Daily Fantasy Golf Helper: PGA Championship, Presented by Goslings

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By now, you've probably dabbled in daily fantasy sports, but if not, don't worry. Now is a great time to start, especially with FanDuel now offering a revamped version of PGA golf.

Golf can be one of the most exciting DFS sports to follow, as tournaments span four days and allow ample time to prepare each week.

But whether you're brand new to the PGA or daily fantasy sports in general, we have you covered -- and we have daily fantasy golf projections and lineup building tools, too.

Also, if Tiger Woods wins the PGA Championship, you'll get your entry fee to FanDuel's Big Cat Eagle and Big Cat Stinger refunded, and don't forget to check out the Dark ‘n Stormy® Series presented by Goslings Rum (Major Free Play).

Let's take a look at some golfers to target for the PGA Championship.

Key Stats

Key Stats for the PGA Championship at Bethpage Black
Strokes Gained: Approach
Strokes Gained: Off the Tee
Greens in Regulation
Driving Distance
Strokes Gained: Putting on Poa

Bethpage Black is not a common course for the PGA Tour rotation. The most recent event here was the 2016 Barclays (now called The Northern Trust). The 2012 Barclays, the 2009 U.S. Open, and the 2002 U.S. Open are the only other events at this course since 2000. That means we don't have much data to dig into, and we also can't really consider anyone a course horse.

But we can glean some broad takeaways. In his 2016 win, Patrick Reed ranked sixth in strokes gained: approach. Nick Watney led in approach in his 2012 victory. All four winners at this course ranked top-13 in greens in regulation, including the first three (Tiger Woods in 2002, Lucas Glover in 2009, and Watney in 2012) ranked top-four.

So, then, it's the ball-striking archetype that should win out with our golfer selection for the PGA Championship.

As far as the greens go, it's worth mentioning that they're poa, not the most common surface golfers see. While it's hard to tell between randomness and skill on varying surfaces, finding out that a golfer isn't dreadful on poa is a big plus. Or put another way: in a loaded field like this, worrisome poa splits could be enough to help cross some names off our list. You can get an overview on poa performance on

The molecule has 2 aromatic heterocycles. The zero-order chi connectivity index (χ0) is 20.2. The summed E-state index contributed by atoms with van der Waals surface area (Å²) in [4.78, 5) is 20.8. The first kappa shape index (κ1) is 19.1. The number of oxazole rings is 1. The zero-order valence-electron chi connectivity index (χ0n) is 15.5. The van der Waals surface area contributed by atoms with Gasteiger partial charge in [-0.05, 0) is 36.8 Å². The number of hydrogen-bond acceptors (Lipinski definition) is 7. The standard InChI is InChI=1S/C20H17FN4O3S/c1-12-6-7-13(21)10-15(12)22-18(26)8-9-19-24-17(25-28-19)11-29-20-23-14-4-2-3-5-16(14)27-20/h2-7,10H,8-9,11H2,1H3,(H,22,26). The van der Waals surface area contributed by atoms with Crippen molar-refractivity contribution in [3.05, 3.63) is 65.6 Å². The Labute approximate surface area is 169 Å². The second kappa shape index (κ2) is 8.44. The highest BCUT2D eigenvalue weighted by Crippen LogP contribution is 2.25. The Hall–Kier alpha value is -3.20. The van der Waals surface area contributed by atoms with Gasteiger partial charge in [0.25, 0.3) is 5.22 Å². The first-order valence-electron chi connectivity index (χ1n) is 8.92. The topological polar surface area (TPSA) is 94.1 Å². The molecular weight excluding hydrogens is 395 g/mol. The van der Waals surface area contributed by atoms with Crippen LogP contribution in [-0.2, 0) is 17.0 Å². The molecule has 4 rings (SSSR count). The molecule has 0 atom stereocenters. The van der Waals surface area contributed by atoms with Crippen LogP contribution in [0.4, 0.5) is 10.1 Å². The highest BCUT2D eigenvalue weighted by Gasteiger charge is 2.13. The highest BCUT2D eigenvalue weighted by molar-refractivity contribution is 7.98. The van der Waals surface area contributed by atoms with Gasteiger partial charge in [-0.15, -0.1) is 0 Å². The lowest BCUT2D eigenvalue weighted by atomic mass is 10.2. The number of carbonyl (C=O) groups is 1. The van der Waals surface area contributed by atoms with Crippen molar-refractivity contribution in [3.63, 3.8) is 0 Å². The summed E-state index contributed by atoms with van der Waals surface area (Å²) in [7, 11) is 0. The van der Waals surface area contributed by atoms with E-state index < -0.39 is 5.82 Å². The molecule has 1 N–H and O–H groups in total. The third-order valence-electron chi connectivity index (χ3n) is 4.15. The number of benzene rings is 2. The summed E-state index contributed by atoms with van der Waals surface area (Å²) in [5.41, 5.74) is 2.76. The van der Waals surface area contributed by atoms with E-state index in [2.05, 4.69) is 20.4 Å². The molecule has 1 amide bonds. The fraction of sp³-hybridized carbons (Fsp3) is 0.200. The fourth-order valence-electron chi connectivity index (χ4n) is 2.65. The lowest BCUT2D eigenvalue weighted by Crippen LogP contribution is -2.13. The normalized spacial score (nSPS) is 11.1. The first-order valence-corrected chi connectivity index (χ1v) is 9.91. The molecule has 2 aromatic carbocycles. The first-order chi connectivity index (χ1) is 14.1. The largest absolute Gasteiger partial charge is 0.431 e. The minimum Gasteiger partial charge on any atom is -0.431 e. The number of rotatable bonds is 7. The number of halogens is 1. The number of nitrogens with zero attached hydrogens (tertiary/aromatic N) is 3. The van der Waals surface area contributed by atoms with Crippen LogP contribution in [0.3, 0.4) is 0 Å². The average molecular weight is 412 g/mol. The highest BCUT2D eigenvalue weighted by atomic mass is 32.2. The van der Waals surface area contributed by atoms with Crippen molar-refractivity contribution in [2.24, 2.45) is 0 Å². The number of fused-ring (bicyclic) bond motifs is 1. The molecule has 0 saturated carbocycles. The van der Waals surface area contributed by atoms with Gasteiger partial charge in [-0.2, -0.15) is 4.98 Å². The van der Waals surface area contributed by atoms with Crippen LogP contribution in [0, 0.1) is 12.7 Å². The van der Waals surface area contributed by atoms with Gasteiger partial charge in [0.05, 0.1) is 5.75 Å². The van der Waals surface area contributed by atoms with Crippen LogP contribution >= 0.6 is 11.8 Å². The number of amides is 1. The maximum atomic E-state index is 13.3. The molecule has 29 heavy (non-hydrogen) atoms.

Stats cited below come from FantasyNational and include the past 100 rounds on the PGA Tour unless noted. Ranks are among the field.

Best of the Best

Dustin Johnson (FanDuel Price: $12,200 | FanDuel Sportsbook Win Odds: 9.5/1) - Johnson isn't the favorite for the PGA Championship (that'd be Tiger Woods at 8.5/1), but maybe he should be. Over the past five years of majors (so, since the 2014 majors, excluding the Masters because we already have that played in 2019), Johnson has finished top-10 in 10 of 18 events, including a runner-up at Augusta last month. Among golfers with at least 10 rounds in majors since then, he ranks fourth in strokes gained average. Additionally, Johnson grades out second among the field in strokes gained: off the tee and is sixth in strokes gained: approach over the past 100 rounds on the PGA Tour. He's also second in driving distance in that split and second in greens in regulation gained, while also grading out as a very strong putter (fourth in the field) on poa over a robust 93-round sample. DJ is my favorite stud of choice.

Brooks Koepka ($11,800 | 13/1) - Koepka has three major titles under his belt, including last year's PGA Championship. I'm not implying he'll be a low-owned play, but Johnson (who was on 19.7% of all rosters at the Masters), Rory McIlroy (33.5%), and Tiger Woods (26.0%) all dwarfed him in ownership (7.3%). Of course, Brooks has shown that he's shaken his peculiar diet when he also finished runner-up at the Masters, but he just isn't as popular as the big three surrounding him in salary. Koepka has slightly positive marks on poa, which is -- again -- enough not to feel worried about his scoring conversion. Koepka ranks top-10 in distance and strokes gained: off the tee in our sample.